Federal election laws barred President Obama from writing a big check to help settle Hillary Clinton’s gaping campaign debt, but he and other Clinton allies found another way to help the Secretary of State pay most of the bills left over from her presidential campaign.
Obama’s inaugural committee and a slew of other groups ranging from Bill Clinton’s charitable foundation to Media Matters to the Democratic gubernatorial campaigns of Gavin Newsom in California and Terry McAuliffe in Virginia combined to pay nearly $2.1 million in the first three months of the year to rent the list of supporters’ email addresses Clinton assembled during her unsuccessful campaign for the Democratic presidential nomination.
Clinton's presidential campaign received an additional $2.6 million from her still-functioning Senate campaign – which a source close to the campaigns said was to buy the presidential email list outright.
The more than $3.6 million she received for the list, revealed in Federal Election Commission filings, is about four times the $938,000 donors gave.
To be sure, email lists are valuable fundraising tools, and it’s become standard practice for campaigns to rent or buy them from one another.
But the money came at an especially opportune time for Clinton, whose ability to raise money to repay her debts is limited by ethics rules and traditions that effectively bar diplomats from partisan political activity, including raising cash.
The income from the list's rental and sale – the latter cryptically listed in her FEC filings as “sale of assets” – allowed Clinton's presidential campaign in the first three months of the year to pay $3.7 million in leftover bills that were threatening to become an embarrassment to the Obama administration.
Longtime Clinton friend James Carville, for instance, raised eyebrows recently when he sent an email to Clinton’s list offering to raffle off tickets to the American Idol season finale or a day with former President Bill Clinton in exchange for donations to retire Hillary Clinton’s debt, then jokingly said he would “be all for” Clinton appearing in a risqué promotional advertising campaign in exchange for $1 million to pay off the debt, which still stood at $2.3 million at the end of last month.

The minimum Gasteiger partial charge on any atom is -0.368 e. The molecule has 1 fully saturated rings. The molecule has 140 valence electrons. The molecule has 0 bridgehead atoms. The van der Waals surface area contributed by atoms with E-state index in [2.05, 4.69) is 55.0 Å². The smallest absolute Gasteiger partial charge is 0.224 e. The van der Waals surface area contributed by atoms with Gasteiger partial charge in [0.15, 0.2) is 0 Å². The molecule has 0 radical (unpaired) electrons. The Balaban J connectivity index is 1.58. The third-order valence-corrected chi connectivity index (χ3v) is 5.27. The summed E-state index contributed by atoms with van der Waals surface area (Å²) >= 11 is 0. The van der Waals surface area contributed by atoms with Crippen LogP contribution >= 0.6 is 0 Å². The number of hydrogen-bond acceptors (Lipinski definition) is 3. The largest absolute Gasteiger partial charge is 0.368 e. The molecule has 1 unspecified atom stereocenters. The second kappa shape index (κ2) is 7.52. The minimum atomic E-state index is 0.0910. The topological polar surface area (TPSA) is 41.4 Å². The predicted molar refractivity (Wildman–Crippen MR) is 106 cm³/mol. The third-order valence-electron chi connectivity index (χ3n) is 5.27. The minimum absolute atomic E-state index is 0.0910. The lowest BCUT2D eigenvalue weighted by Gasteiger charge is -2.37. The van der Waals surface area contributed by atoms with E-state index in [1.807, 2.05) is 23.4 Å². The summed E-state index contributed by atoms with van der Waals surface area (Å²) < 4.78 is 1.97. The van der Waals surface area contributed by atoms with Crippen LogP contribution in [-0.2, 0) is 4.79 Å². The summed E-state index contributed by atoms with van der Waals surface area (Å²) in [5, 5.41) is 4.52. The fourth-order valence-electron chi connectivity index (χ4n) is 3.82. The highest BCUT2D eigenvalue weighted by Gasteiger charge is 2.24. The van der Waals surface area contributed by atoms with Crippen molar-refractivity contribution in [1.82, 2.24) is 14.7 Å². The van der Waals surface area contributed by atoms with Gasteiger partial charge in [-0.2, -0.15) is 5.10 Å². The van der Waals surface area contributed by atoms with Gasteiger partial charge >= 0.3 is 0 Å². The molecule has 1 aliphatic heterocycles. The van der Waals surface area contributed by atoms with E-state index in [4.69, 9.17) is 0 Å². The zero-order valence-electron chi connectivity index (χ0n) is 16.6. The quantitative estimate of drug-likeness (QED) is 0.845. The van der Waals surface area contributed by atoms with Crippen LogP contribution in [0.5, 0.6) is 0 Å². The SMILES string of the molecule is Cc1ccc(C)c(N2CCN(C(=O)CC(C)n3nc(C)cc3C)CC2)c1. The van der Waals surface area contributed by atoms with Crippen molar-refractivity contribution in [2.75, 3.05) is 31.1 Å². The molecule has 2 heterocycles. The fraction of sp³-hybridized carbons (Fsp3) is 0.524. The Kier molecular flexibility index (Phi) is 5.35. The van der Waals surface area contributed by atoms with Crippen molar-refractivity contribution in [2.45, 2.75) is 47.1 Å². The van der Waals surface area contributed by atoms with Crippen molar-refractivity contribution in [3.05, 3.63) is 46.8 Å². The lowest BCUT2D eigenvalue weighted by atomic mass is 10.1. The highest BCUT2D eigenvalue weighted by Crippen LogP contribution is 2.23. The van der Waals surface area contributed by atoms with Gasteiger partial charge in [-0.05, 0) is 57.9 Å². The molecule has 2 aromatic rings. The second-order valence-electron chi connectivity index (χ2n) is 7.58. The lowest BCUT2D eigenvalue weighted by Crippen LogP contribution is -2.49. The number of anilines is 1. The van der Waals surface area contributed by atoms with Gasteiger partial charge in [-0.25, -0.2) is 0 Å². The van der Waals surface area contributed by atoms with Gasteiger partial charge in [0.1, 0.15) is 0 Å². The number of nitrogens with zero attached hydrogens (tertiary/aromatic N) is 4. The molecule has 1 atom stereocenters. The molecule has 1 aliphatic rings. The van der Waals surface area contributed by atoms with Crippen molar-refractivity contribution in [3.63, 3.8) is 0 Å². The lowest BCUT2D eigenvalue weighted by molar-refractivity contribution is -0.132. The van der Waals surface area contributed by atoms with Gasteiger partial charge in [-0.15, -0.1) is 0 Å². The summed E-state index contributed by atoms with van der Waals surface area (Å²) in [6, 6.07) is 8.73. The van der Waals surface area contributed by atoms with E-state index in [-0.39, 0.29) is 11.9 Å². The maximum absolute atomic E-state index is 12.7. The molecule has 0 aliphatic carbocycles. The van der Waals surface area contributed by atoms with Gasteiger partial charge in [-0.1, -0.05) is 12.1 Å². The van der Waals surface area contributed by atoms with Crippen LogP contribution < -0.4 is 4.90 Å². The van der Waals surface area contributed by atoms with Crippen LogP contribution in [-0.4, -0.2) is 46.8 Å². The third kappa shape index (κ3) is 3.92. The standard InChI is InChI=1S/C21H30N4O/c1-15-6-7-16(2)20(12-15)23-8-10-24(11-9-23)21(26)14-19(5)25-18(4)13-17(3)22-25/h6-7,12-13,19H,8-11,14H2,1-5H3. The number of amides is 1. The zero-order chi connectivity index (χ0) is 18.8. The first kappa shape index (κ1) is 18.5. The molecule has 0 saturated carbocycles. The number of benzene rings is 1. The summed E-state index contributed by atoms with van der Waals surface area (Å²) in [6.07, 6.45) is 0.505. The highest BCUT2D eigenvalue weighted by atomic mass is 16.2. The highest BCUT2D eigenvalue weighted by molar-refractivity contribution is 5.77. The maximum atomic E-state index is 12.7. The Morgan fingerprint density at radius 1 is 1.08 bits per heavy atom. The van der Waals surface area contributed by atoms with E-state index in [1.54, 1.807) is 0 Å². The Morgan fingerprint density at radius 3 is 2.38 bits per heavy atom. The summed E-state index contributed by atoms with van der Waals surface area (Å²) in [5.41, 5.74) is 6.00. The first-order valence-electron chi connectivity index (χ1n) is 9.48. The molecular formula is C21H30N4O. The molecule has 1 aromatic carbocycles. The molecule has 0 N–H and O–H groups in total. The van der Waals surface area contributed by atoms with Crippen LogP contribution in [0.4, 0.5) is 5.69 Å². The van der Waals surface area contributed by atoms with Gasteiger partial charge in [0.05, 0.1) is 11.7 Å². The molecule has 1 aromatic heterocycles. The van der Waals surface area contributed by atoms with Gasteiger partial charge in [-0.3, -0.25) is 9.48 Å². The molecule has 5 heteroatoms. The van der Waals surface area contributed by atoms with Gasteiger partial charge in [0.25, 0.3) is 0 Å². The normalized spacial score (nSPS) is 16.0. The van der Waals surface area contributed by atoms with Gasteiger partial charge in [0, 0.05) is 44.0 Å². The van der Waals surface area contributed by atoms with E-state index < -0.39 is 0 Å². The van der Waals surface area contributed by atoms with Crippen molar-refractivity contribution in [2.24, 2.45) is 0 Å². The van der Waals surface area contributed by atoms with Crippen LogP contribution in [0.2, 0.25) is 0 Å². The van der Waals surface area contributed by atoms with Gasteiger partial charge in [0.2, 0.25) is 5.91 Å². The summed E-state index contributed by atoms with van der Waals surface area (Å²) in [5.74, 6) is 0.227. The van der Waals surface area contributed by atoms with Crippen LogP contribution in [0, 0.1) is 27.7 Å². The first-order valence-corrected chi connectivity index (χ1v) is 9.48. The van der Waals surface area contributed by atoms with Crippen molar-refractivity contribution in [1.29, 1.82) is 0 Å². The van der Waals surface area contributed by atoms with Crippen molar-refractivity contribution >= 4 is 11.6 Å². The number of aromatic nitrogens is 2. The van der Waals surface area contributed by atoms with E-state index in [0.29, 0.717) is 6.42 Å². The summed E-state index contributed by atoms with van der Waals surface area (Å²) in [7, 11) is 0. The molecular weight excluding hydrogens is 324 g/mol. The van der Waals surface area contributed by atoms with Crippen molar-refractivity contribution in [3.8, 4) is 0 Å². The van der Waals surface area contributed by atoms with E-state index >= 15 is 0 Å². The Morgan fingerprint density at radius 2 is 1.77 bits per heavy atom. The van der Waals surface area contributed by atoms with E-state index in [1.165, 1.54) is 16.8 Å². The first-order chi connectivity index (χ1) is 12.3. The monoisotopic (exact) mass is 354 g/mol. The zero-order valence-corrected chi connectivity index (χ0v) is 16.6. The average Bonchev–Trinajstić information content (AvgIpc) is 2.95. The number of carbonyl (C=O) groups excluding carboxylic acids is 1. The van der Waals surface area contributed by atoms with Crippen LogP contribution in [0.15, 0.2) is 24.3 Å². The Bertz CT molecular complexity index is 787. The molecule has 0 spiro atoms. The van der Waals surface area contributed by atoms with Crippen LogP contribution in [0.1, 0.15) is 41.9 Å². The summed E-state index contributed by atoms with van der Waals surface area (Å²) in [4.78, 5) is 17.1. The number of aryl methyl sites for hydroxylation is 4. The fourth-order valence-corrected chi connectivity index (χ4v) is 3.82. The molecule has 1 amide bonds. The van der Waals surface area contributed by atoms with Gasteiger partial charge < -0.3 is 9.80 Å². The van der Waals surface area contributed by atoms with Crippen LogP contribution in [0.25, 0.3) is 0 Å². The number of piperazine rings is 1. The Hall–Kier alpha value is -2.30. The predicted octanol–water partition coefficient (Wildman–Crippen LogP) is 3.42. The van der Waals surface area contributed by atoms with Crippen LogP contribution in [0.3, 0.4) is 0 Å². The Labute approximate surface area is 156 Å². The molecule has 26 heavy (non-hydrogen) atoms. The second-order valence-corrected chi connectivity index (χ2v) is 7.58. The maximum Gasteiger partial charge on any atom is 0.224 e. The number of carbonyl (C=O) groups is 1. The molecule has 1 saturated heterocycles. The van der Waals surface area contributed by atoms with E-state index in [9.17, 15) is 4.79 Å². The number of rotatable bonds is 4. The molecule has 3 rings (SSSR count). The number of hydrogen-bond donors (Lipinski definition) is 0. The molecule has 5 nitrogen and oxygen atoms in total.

By contrast, the list rental is a discreet, behind-the-scenes transaction.
But it has to be done carefully or it risks running afoul of federal election rules, said Larry Norton, a former FEC general counsel.
“It has to be for fair market value,” Norton said. “The FEC has looked at this issue over and over again because of questions about whether (the rentals) were really arm’s length, fair-market-value exchanges or whether they were a way of providing an excessive contribution” that would violate the law capping contributions to 2008 campaigns at $2,300.
The biggest list rental fee was paid by Clinton’s own leadership political action committee, HillPAC, which paid $822,000 to her presidential campaign in the days after she was sworn in as the nation’s top diplomat.
The Democratic Congressional Campaign Committee, the William J. Clinton Foundation and the Presidential Inaugural Committee, a non-profit that raised $53 million for Obama’s inaugural festivities, each paid $274,000 to use Clinton’s email list to raise cash in the first three months of the year.
Media Matters for America, a left-leaning media watchdog that assailed journalists it deemed to have slighted Clinton during the campaign, paid $35,000 so far this year to rent the list, and $163,000 in rental fees last year.
WomenCount and EMILY’s List, political groups that support female candidates, paid a total of $153,000 to rent the list, while the gubernatorial campaign of longtime friend McAuliffe dropped $25,000 to email Clinton’s list. The Democratic Governors Association, and the campaigns of Sens. Blanche Lincoln (D-Ark.) and Kirsten Gillibrand (D-N.Y.), New York congressional candidate Scott Murphy and California gubernatorial candidate Newsom spent a combined $79,000.
The source close to the Clinton political operation said the campaign determined the rental fees by contacting commercial list brokers who determined the list's fair market value to various clients depending on usage.
The typical valuation is about 10 to 12 cents per email address, according to campaign finance lawyer Jason Torchinsky, who worked for the presidential campaigns of Rudy Giuliani in 2008 and George Bush in 2004.
Though it’s unclear exactly how many emails are on Clinton’s list, the rental fees look fairly standard, said Torchinsky, explaining that a campaign can derive lasting benefit from a well-planned rental.
“Typically, you allow the renter to use your donor list one time to mail people a solicitation under your name, and then - anybody who makes a donation to them – they can keep the names and information on their house list,” he said.
And he said Obama’s rental could have brought a couple additional benefits other than cash for his inauguration.
“One – it could help Clinton pay off her debt before she becomes his Secretary of State, and two – it could help him reconcile with her supporters,” he said. When Obama emails them, Torchinsky said “he is extending an open hand to them, including the ones who didn’t support him in the primary.”